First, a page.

Other Orange Walks Planned
“Doc” Duff told us that several other walks are planned the year: “A few weeks ago, my brother in-law, Robert L. Gross passed away after battling with Agent Orange related cancer and we are dedicating part of this walk in his memory.” “My sister Cil is organizing a walk from their home in Portland, MI in July and will be donating all of the proceeds to the families affected here, as per Bob’s request.” “My brother John will also be doing an Orange Walk from his home in Whitehall, MI, the second annual walk there.” “In Colorado, I believe there will be two more walks, but I’m not sure of a time frame on that one.” “There are also plans for two walks in Florida and we’re even working on upcoming walks in Sydney, Australia and in the Czech Republic. There are more of these growing each day, so stay tuned on that!” “As for Larry King, it would be great, but I won’t hold my breath. Last year, someone even submitted my name for CNN’s Man of the Week, but after several interviews, they decided that what we were doing wasn’t newsworthy enough…yet. Of course, that was before we actually completed the walk! LOL. Who knows? We appreciate anything that can be done. In terms of donations, we are getting some, at last. They are not huge donations and of now, we don’t have anything close to what we had last year by this time, but we will go regardless of any number figures.
Whatever the amount, it’s [what] it is supposed to be.” MoneyGram donations in support of the April 2009 Orange Walk can be sent to Bernie “Doc” Duff at:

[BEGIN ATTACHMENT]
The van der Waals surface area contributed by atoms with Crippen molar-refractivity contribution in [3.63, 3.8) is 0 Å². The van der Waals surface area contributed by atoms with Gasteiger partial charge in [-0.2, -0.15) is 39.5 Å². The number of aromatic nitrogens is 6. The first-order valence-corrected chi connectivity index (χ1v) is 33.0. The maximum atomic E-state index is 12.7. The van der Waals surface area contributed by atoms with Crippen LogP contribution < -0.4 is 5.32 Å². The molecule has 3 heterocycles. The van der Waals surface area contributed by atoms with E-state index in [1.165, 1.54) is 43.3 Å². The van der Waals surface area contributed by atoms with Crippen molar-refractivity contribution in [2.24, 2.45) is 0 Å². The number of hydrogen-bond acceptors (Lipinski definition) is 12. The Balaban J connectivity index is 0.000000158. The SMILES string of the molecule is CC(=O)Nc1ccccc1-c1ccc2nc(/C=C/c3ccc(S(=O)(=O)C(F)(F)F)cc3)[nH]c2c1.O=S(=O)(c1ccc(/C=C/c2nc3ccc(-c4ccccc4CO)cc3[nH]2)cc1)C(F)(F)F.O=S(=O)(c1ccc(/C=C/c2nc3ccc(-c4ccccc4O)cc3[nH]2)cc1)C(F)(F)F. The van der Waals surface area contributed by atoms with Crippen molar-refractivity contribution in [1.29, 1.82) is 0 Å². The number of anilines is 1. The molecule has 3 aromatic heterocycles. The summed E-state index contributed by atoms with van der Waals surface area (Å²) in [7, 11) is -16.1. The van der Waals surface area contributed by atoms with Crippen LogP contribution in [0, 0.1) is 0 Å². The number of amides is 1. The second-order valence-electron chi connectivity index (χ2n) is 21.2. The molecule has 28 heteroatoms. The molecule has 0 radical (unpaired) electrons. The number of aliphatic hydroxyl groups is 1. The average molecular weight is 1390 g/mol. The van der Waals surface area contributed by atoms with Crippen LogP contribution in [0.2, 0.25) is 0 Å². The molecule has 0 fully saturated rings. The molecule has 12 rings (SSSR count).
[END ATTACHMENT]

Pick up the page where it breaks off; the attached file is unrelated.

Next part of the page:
24 Cu Chi Street, Thanh Hai-Vinh Hai
Nha Trang City
Khanh Hoa Province, Vietnam Phones:
84 168 4 010 092 (Mobile)
84 058 3 543 946 (Home)
In this video, Vietnam veteran and artist “Doc” Bernie Duff talks about eight of his paintings: Price Tags, Frozen Heat, Childhood Lost, Nefarious Memories, Faces, More Than Friends, Bait and Snitch, and Heather’s Homecoming-Operation Babylift. Read more at www.lohud.com/vietnam.
Robert O’Dowd served in the 1st, 3rd and 4th Marine Aircraft Wings during 52 months of active duty in the 1960s. While at MCAS El Toro for two years, O’Dowd worked and slept in a Radium 226 contaminated work space in Hangar 296 in MWSG-37, the most industrialized and contaminated acreage on the base.
Robert is a two time cancer survivor and disabled veteran. Robert graduated from Temple University in 1973 with a bachelor’s of business administration, majoring in accounting, and worked with a number of federal agencies, including the EPA Office of Inspector General and the Defense Logistics Agency.
After retiring from the Department of Defense, he teamed up with Tim King of Salem-News.com to write about the environmental contamination at two Marine Corps bases (MCAS El Toro and MCB Camp Lejeune), the use of El Toro to ship weapons to the Contras and cocaine into the US on CIA proprietary aircraft, and the murder of Marine Colonel James E. Sabow and others who were a threat to blow the whistle on the illegal narcotrafficking activity. O’Dowd and King co-authored BETRAYAL: Toxic Exposure of U.S. Marines, Murder and Government Cover-Up. The book is available as a soft cover copy and eBook from Amazon.com. See: http://www.amazon.com/Betrayal-Exposure-Marines-Government-Cover-Up/dp/1502340003.